By Hiram Durán
Class of 2019
Outside of the Newmark J-School photojournalism department, Karen Mullarkey is simply known as the coach with the rainbow-colored hair. However, to students like myself who met one-on-one with Mullarkey weekly over the course of a semester, she is a photo industry icon who has an uncanny ability to get inside our heads to guide us in our work.
She can also regale you for days with stories about her association with legendary photographers Annie Leibovitz, Mary Ellen Mark, and Robert Mapplethorpe; her years as chief photo editor of Rolling Stone, New York, Newsweek, and Sports Illustrated magazines; and her world travels.
Before the world was upended by a pandemic, I met Mullarkey in the small New York apartment where she has lived for 42 years to turn the tables on her and get inside her head. Here are excerpts from our conversation.
Recently you received the National Press Photographers Association’s highest honor, the Joseph A. Sprague Memorial Award for individuals who advance photojournalism in significant ways. How does that feel?
I am really delighted. I’ve had such an interesting career. I never thought about awards. I just did what I did because it was so much damn fun.
I’ve done so many different things that revolve around two things, photography and storytelling. After doing this for 50 years, and each step being a little different than the one before, I came to CUNY to help, mentor, and coach.
I was mentored when I was starting out and the idea of doing it for others is really wonderful. Here I am at 77. It keeps me young.
You were a top photo editor at a time when the medium was dominated by wealthy straight white men. Can you tell me how that shaped you professionally?
I learned to handle difficult situations with humor, how to get what I wanted in a way that was non-confrontational. There were some advantages to being a woman: When men are dealing with men, they’re like walruses bumping up against each other.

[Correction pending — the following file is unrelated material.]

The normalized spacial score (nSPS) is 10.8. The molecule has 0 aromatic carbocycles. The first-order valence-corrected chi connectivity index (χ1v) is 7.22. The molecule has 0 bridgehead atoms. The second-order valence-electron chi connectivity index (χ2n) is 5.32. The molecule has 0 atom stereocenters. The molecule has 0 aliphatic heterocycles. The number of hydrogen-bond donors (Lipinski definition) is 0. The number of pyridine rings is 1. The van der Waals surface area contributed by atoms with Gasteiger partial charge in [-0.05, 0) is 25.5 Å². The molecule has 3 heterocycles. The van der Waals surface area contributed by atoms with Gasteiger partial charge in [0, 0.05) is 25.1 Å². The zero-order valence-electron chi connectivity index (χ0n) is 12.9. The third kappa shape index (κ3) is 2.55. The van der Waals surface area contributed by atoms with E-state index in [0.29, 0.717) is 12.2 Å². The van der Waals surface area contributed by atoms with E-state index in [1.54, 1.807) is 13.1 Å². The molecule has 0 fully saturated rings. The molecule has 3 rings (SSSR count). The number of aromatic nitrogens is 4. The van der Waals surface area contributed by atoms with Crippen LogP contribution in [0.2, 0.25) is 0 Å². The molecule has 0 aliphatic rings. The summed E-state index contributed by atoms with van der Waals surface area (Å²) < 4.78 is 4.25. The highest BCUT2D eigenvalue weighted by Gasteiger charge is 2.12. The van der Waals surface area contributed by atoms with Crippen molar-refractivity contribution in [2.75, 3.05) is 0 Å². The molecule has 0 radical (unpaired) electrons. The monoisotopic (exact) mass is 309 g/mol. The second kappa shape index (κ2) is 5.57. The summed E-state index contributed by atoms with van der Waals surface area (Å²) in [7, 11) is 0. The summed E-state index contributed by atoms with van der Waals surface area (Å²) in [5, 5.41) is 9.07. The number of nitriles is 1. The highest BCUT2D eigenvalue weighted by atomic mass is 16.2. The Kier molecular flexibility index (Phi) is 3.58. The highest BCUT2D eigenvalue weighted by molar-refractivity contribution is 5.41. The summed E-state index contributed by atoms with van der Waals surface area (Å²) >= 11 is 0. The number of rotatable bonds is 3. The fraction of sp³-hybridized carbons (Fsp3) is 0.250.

Through hard work, I broke the glass ceiling when I moved to Newsweek in 1984. Editor-in-chief Rick Smith reached out to bring me there. He wanted to shake things up, and this was a groundbreaking hire, as no woman had even been head of a photography department at any of the three major news magazines. So I asked for what I called a “public coronation.” At the meeting where he introduced me to the Newsweek staff, I wore a crown of silk roses as a symbolic gesture because I knew it was an inside joke between the two of us. Before he spoke at the lectern, I pointed to it and said, “See, I wore my crown.” He cracked up.
You’ve worked with some of the greats, including your fellow NPPA award recipient, (documentary photographer) Maggie Steber. How different is it managing photographers of their caliber versus a student who’s just starting out?
On some levels I manage you all the same. When I managed (Pulitzer Prize-winning photographer) Brian Lanker, he would ask, “What do you want me to do?” And I said, “Here’s the story. Basically what I want you to do is make Brian Lanker pictures.”
When I’m working with student photographers, I try to get them to overcome fear. The other thing is to shoot every day so that it feels like the camera grew out of your hand. Once you’ve mastered both fear and technique, then all you have to do is go out there and be creative.
One thing you’ve taught me, and it scares me a bit, is that each photographer leaves a bit of themselves in each image. How do you get inside a photographer’s head?